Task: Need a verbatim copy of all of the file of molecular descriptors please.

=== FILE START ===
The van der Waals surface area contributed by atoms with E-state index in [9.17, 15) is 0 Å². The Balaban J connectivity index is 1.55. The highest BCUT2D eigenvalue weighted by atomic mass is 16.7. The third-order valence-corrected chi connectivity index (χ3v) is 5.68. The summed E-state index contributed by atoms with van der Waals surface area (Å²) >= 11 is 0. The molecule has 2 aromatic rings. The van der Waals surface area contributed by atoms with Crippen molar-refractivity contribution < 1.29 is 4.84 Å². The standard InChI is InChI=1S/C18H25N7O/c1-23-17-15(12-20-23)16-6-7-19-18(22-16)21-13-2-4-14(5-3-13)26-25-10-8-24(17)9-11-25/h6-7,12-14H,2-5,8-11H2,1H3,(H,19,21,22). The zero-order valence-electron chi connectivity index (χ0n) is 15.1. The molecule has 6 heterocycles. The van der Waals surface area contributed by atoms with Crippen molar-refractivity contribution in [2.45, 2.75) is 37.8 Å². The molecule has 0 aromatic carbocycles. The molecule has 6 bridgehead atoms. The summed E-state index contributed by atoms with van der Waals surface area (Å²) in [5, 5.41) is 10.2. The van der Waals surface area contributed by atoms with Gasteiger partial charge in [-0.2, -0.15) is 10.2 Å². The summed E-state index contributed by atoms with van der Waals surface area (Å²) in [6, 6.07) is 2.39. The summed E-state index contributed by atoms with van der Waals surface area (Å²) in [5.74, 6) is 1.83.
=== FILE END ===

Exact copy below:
The van der Waals surface area contributed by atoms with E-state index in [9.17, 15) is 0 Å². The Balaban J connectivity index is 1.55. The highest BCUT2D eigenvalue weighted by atomic mass is 16.7. The third-order valence-corrected chi connectivity index (χ3v) is 5.68. The summed E-state index contributed by atoms with van der Waals surface area (Å²) >= 11 is 0. The molecule has 2 aromatic rings. The van der Waals surface area contributed by atoms with Crippen molar-refractivity contribution < 1.29 is 4.84 Å². The standard InChI is InChI=1S/C18H25N7O/c1-23-17-15(12-20-23)16-6-7-19-18(22-16)21-13-2-4-14(5-3-13)26-25-10-8-24(17)9-11-25/h6-7,12-14H,2-5,8-11H2,1H3,(H,19,21,22). The zero-order valence-electron chi connectivity index (χ0n) is 15.1. The molecule has 6 heterocycles. The van der Waals surface area contributed by atoms with Crippen molar-refractivity contribution in [2.45, 2.75) is 37.8 Å². The molecule has 0 aromatic carbocycles. The molecule has 6 bridgehead atoms. The summed E-state index contributed by atoms with van der Waals surface area (Å²) in [5, 5.41) is 10.2. The van der Waals surface area contributed by atoms with Gasteiger partial charge in [-0.2, -0.15) is 10.2 Å². The summed E-state index contributed by atoms with van der Waals surface area (Å²) in [6, 6.07) is 2.39. The summed E-state index contributed by atoms with van der Waals surface area (Å²) in [5.74, 6) is 1.83.